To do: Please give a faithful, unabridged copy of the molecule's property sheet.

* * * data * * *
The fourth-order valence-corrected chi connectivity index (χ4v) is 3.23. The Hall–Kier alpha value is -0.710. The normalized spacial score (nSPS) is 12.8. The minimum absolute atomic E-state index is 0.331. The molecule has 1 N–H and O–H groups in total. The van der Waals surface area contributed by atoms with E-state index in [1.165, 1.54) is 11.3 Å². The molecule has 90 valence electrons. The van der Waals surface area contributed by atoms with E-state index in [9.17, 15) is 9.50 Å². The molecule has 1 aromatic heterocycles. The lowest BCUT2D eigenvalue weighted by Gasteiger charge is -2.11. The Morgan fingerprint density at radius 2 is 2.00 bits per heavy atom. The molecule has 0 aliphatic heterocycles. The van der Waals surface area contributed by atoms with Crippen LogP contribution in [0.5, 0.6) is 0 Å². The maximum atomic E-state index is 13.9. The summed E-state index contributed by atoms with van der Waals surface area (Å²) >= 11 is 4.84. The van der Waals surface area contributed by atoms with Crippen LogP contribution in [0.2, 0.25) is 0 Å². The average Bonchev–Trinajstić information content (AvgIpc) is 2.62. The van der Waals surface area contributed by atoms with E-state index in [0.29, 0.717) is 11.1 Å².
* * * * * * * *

The fourth-order valence-corrected chi connectivity index (χ4v) is 3.23. The Hall–Kier alpha value is -0.710. The normalized spacial score (nSPS) is 12.8. The minimum absolute atomic E-state index is 0.331. The molecule has 1 N–H and O–H groups in total. The van der Waals surface area contributed by atoms with E-state index in [1.165, 1.54) is 11.3 Å². The molecule has 90 valence electrons. The van der Waals surface area contributed by atoms with E-state index in [9.17, 15) is 9.50 Å². The molecule has 1 aromatic heterocycles. The lowest BCUT2D eigenvalue weighted by Gasteiger charge is -2.11. The Morgan fingerprint density at radius 2 is 2.00 bits per heavy atom. The molecule has 0 aliphatic heterocycles. The van der Waals surface area contributed by atoms with Crippen LogP contribution in [0.5, 0.6) is 0 Å². The maximum atomic E-state index is 13.9. The summed E-state index contributed by atoms with van der Waals surface area (Å²) >= 11 is 4.84. The van der Waals surface area contributed by atoms with Crippen LogP contribution in [0.2, 0.25) is 0 Å². The average Bonchev–Trinajstić information content (AvgIpc) is 2.62. The van der Waals surface area contributed by atoms with E-state index in [0.29, 0.717) is 11.1 Å².